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### 5.2 Predicates on Lists

The following predicates test whether a Lisp object is an atom, whether it is a cons cell or is a list, or whether it is the distinguished object `nil`. (Many of these predicates can be defined in terms of the others, but they are used so often that it is worth having them.)

Function: `consp` object

This function returns t if object is a cons cell, `nil` otherwise. `nil` is not a cons cell, although it is a list.

Function: `atom` object

This function returns t if object is an atom, `nil` otherwise. All objects except cons cells are atoms. The symbol `nil` is an atom and is also a list; it is the only Lisp object that is both.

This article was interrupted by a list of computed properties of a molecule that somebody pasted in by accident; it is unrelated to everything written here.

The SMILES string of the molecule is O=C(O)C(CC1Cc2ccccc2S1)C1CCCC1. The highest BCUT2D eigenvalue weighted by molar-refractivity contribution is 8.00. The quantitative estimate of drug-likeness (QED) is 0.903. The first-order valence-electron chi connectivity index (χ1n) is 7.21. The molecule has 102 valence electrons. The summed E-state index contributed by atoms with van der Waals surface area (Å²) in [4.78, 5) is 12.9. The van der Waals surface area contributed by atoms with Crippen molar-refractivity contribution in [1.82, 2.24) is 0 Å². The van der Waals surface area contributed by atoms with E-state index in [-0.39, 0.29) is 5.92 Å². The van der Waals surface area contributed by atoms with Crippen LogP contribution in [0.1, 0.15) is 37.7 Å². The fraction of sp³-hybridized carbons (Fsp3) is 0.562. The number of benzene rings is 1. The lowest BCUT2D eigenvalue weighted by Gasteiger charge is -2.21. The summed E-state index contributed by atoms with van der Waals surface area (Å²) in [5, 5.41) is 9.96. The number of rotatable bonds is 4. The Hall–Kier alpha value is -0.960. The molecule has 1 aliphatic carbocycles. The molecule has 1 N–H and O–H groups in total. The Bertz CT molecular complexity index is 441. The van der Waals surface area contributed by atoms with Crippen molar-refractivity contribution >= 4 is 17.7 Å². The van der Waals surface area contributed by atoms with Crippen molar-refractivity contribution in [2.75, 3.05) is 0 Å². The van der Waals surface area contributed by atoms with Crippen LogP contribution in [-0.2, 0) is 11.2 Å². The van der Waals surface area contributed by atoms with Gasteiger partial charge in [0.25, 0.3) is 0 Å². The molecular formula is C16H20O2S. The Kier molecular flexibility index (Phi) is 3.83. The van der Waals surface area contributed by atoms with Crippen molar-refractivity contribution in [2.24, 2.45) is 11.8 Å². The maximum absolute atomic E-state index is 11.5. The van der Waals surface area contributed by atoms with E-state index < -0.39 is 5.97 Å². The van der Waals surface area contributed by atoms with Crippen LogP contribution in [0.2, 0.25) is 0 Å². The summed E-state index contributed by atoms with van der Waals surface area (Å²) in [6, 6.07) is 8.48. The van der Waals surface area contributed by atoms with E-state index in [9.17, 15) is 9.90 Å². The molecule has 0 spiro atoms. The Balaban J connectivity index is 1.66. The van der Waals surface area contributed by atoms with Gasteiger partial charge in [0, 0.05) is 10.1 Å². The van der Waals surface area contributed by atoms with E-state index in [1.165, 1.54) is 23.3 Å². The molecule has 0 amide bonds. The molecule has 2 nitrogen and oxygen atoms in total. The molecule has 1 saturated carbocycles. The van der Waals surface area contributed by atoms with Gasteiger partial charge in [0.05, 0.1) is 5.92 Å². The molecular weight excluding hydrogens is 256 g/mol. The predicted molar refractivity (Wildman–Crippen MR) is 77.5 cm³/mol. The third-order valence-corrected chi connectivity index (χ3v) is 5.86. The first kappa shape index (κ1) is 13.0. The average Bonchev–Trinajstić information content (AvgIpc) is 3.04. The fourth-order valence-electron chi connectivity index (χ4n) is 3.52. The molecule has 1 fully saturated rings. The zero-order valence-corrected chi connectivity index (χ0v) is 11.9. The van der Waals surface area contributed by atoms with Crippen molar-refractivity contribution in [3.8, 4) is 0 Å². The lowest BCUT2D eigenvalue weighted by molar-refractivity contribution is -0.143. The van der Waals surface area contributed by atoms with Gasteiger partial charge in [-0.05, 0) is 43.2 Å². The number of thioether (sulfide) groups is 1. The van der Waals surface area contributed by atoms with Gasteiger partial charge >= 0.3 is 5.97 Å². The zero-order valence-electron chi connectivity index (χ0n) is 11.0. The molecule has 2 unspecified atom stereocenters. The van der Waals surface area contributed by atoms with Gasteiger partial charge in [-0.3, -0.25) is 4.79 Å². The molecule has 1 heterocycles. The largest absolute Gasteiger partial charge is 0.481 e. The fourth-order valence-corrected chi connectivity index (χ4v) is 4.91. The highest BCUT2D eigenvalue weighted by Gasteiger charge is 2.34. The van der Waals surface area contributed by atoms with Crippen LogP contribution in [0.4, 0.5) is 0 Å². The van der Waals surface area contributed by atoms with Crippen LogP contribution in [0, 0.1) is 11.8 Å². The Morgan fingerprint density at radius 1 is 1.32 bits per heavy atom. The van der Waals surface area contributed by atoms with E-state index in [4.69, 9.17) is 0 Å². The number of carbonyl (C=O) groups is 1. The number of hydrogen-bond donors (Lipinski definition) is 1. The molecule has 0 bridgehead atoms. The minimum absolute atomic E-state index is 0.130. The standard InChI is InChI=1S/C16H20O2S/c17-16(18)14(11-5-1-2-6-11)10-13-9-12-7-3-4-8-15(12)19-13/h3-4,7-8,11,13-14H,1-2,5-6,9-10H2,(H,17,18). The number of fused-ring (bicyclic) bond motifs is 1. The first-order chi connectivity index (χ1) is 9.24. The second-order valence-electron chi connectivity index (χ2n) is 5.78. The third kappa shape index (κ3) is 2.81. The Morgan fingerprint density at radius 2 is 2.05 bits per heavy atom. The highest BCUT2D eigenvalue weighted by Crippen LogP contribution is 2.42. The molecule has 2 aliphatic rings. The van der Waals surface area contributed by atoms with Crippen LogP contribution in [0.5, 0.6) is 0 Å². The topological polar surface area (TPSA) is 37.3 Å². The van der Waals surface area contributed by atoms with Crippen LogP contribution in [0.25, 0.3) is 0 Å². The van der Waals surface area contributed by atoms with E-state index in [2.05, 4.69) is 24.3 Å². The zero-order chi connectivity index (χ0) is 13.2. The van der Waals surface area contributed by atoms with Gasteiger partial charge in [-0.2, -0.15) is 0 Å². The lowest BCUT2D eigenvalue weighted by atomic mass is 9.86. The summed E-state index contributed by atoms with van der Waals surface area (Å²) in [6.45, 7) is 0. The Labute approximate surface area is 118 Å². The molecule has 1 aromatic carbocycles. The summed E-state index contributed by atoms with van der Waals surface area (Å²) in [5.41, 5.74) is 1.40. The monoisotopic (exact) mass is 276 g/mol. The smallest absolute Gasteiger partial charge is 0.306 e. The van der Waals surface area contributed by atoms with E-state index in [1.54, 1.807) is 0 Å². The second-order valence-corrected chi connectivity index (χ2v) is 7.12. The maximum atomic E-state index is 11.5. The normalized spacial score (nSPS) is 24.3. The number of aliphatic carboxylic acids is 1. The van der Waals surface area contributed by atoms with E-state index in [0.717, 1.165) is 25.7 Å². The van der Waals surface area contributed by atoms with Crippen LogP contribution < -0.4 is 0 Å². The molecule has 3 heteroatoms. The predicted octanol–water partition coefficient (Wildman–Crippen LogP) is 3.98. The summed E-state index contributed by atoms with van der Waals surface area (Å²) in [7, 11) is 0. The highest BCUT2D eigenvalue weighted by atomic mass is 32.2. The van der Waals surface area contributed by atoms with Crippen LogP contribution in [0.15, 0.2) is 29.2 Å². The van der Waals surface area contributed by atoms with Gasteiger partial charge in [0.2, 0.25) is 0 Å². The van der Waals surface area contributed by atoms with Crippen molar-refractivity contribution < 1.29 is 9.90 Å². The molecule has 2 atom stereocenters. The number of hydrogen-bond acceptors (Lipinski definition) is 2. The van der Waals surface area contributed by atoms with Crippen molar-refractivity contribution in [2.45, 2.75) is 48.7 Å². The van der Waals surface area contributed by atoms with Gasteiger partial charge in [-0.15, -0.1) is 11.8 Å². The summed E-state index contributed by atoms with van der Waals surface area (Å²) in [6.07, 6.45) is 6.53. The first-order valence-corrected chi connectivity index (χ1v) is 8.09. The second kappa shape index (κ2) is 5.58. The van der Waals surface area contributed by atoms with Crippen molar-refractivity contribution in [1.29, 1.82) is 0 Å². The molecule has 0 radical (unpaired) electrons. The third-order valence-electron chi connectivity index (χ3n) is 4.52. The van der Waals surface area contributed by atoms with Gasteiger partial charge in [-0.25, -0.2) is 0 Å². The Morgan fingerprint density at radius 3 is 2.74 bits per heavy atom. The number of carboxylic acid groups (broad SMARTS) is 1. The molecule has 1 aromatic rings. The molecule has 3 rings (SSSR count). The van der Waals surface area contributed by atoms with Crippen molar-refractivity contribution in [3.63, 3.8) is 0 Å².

```(atom object) ≡ (not (consp object))
```
Function: `listp` object

This function returns t if object is a cons cell or `nil`. Otherwise, it returns `nil`.

```(listp '(1))
⇒ t
```
```(listp '())
⇒ t
```
Function: `nlistp` object

This function is the opposite of `listp`: it returns t if object is not a list. Otherwise, it returns `nil`.

```(listp object) ≡ (not (nlistp object))
```
Function: `null` object

This function returns t if object is `nil`, and returns `nil` otherwise. This function is identical to `not`, but as a matter of clarity we use `null` when object is considered a list and `not` when it is considered a truth value (see `not` in Combining Conditions).

```(null '(1))
⇒ nil
```
```(null '())
⇒ t
```

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